Power

Avangrid submits plan for an 800MW offshore wind project

Avangrid-submits-plan-for-an-800MW-offshore-wind-project

Avangrid, Iberdrola’s American subsidiary, has submitted a plan to federal regulators for the first phase of its 800MW offshore wind project in Virginia and North Carolina.

Avangrid: Kitty Hawk project

The first phase of the Kitty Hawk offshore wind project is part of Avangrid’s plans. These plans include building 2.5 GW of wind power in Virginia’s and North Carolina’s seacoast. Avangrid aims to do the project over the coming decade.

After the project’s plan submission to the federal Bureau of Ocean Energy Management on Friday, Avangrid started the process for what could become the first commercial-scale offshore wind project in the U.S. mid-Atlantic coast.

Recommended for you: Vineyard offshore wind project on hold until 2021

The project’s first phase would start construction by 2024 and be followed by other stages that could bring 2.5 GW of generation capacity by 2030.

Avangrid highlighted in a statement that the project could drive $2 billion in economic activity over the decade. Furthermore, it could create about 800 jobs in Virginia and North Carolina. 

Future plans

The developer, a subsidiary company of the Spanish utility Iberdrola, is also seeking approval for the first phase of another 800MW offshore wind power project, the Vineyard Wind one.

Avangrid plans to connect 2GW of wind power throughout the Massachusetts coast. The Company also expects to connect its 804-megawatt Park City project on the Connecticut coast into its grid.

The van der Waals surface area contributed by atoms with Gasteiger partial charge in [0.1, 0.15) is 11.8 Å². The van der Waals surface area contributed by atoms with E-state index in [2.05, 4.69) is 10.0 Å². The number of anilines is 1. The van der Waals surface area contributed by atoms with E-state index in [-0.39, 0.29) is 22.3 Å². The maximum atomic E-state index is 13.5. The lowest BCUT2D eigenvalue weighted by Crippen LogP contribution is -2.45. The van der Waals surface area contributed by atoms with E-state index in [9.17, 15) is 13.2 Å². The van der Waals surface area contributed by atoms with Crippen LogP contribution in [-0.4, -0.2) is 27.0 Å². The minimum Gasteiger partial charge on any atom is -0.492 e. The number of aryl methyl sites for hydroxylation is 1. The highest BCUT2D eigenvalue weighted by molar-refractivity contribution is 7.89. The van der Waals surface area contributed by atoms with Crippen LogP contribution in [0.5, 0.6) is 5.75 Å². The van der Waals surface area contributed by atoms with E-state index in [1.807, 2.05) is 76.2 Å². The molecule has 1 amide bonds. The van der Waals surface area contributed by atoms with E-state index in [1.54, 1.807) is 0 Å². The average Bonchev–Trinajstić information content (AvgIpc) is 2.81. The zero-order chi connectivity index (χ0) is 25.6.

The Kitty Hawk project would be the first offshore wind farm for North Carolina’s coastal waters. However, it is not the only extensive offshore wind project targeting the mid-Atlantic region.

For instance, Dominion Energy has built a 12 MW pilot project in Virginia’s coastal-waters, coming online in 2020.  The Company plans to extend its power capacity to 2.6 GW by 2026.

Potential challenges to a massive offshore wind development include managing the cost impacts and delays associated with environmental impact reviews, scaling up the manufacturing and installation capacity for the nascent industry, and building the undersea transmission networks needed to bring the power to shore regions. 

Eastern states are also developing the manufacturing sites and port facilities to support their planned offshore wind build-out. Virginia, North Carolina, and Maryland joined efforts, looking for investments and jobs to come from this development. 

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